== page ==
New iTunes is smarter than it looks
I’m not an Apple fanboy, OK?
Sure, I have posters and brochures and newsletters and stuff, but that’s all part of my job. Kind of.
It’s not like I sit around watching Apple keynote speeches, penning love letters to Steve Jobs. OK, once. But I was young and cover flow was new.
And maybe sometimes I look at his picture to help me sleep. It’s not creepy until you buy a frame for it.
Steve (I call him Steve) released a new version of iTunes on Wednesday unleashing a host of new features. And by “host,” I mean two.
But ah, what features they are. The first one is the “Genius” sidebar — Apple’s answer to music recommendation services like Pandora and Last.fm. Start up the new iTunes, go out for dinner or call your Mom while it scans your music collection, and pop up the Genius sidebar.
Genius is actually two features under one name. The first feature is a widget that analyzes a song in your library and suggests related songs that you already have. The second feature is a sidebar that registers the song you’re currently playing and suggests other songs that you might like to buy.
The first feature is insanely useful. The second is a cynical marketing device.
If you have a large music collection, full of half-remembered gems from the distant past, a Genius playlist can be your new best friend.
I tend to acquire songs in batches, snatching up giant hit compliations or downloading epic quantities of new rock from music blogs. These songs sit idle on my hard drive, waiting for a day when I feel adventurous enough to try something new.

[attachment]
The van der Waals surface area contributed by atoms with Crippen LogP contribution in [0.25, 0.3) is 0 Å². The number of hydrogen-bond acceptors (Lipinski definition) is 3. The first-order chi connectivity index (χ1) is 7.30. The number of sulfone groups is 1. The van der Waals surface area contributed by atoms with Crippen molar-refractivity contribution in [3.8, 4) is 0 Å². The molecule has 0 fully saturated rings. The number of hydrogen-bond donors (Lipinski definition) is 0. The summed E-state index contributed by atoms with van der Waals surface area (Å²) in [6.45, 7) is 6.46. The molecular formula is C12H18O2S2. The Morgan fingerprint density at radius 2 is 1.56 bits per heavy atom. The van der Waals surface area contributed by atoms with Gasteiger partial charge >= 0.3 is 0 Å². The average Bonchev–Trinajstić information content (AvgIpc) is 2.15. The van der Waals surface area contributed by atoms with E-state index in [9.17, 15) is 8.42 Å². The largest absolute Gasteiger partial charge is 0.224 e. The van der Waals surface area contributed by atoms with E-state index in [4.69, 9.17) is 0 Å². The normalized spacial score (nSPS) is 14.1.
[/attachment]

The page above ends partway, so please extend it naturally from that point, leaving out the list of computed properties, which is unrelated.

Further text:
Genius uses my old favorites as a starting point and brings these new songs to life, presumably cribbing from the playlists of people who are cooler than I am. As I type this, I am listening to 50 songs based on Scouting for Girls’ hit “Elvis Ain’t Dead.”
This playlist has picked out songs from my long-dormant UK Hits collection, and I must admit, it’s doing very well. My usual routine is to load up a smart playlist of unplayed songs and listen for gems while I’m getting my butt kicked in World of Warcraft.
Genius seems to be much smarter than a random list, picking needles out of my musical haystack and giving me tracks that really are worth my time.
Your mileage may vary, of course, particularly if your taste is obscure. Genius does a great job with UK Top 40 and six gigs of Night Ranger, but your collection may be more challenging.
The second feature released in iTunes 8 is called “Grid View” — existing somewhere between text lists and cover flow.
Cover flow is a neat trick, but it tends to be slow, buggy and resource-heavy on my machine. I’m running a Commodore 64 mounted in a VW Microbus, so I may be the only one having trouble.
In any case, grid view pops up a clean (and resizeable!) set of album thumbnails. It’s really cruel to give a feature like this to an OCD completeness geek like myself. Grid view quickly revealed which of my tracks were missing artwork, forcing me to spend hours correcting tag info and downloading art for albums that I don’t actually like.
Steve (Mr. Jobs to the rest of you) is also releasing a firmware update for the iPhone on Friday, promising to add Genius capability to mobile devices and fix a host of serious bugs. A more cynical reviewer might roll his eyes at this point, but Steve is a good man who always keeps his promises, so I’m sure we have nothing to worry about.
iPhone and iPod firmware upgrades should be available by the time you read this, so feel free to stop by Apple.com and roll the dice.
Steve also revealed a new iPod Nano design Tuesday, along with a thinner, sexier iPod Touch. Prices have been lowered to bring the product line in sync with the new iPhone prices, so if you’ve been waiting to buy grandma an iPod, now may be the time.
Now, if you’ll excuse me, I need to go buy a frame.